Advancing the conversation on land and real estate issues in BC.
The Creek, Vancouver, BC. credit: Concert Properties
“Some of the most critical work that is required when setting up your financing strategy is to ask some hard questions within your organization,” says Andrew Tong of Concert Properties. “These questions will help form your financing strategy and ultimately determine the risks you are willing to take.”
Such questions get to the heart of your attitude toward risk, reward, and resilience. For example, Tong asks, “Have you and your investors agreed on the level of risk to take for the potential reward?… Is the project significant to the financial outcome of the overall enterprise? … How much financial flexibility and strength do you and your investors have if the project is delayed, the market goes sour, or if interest rates change during construction?”
And the questions don’t stop there. When you go to market for a mortgage, you will need to evaluate lenders’ proposals, and part of that evaluation should include a consideration of the lender itself. Lenders are your partners in a project, and good partnerships are valuable.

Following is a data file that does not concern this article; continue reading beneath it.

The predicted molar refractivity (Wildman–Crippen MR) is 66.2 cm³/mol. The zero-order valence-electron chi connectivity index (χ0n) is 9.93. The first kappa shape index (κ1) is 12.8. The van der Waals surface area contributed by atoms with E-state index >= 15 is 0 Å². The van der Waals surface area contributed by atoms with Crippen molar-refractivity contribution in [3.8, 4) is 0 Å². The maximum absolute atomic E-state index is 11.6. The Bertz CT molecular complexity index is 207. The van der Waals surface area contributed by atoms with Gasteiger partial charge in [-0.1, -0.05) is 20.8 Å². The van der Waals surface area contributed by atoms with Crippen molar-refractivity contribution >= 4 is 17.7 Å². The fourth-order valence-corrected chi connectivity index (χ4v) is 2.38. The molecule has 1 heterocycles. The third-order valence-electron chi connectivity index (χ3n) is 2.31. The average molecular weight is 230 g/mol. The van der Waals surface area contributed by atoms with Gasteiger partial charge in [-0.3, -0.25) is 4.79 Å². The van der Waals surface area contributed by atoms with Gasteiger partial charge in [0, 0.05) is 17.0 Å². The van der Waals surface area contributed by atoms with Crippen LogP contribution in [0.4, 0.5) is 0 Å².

“Does this lender have the same core values and business culture that you have?” asks Tong. “Core values and business culture impact strategic direction and influence management, decisions, and key business lines within an organization. If the core values and culture aren’t aligned between you and your financial partners, no matter how attractive the specific terms of the financing proposal are, it will be difficult to achieve a longstanding and prosperous relationship.”
|Download Fall 2018|
For more about the ins and outs of financing development projects, see Tong’s “Real Estate Financing” in the Fall 2018 edition of Input. Download Fall 2018
Join the conversation on Facebook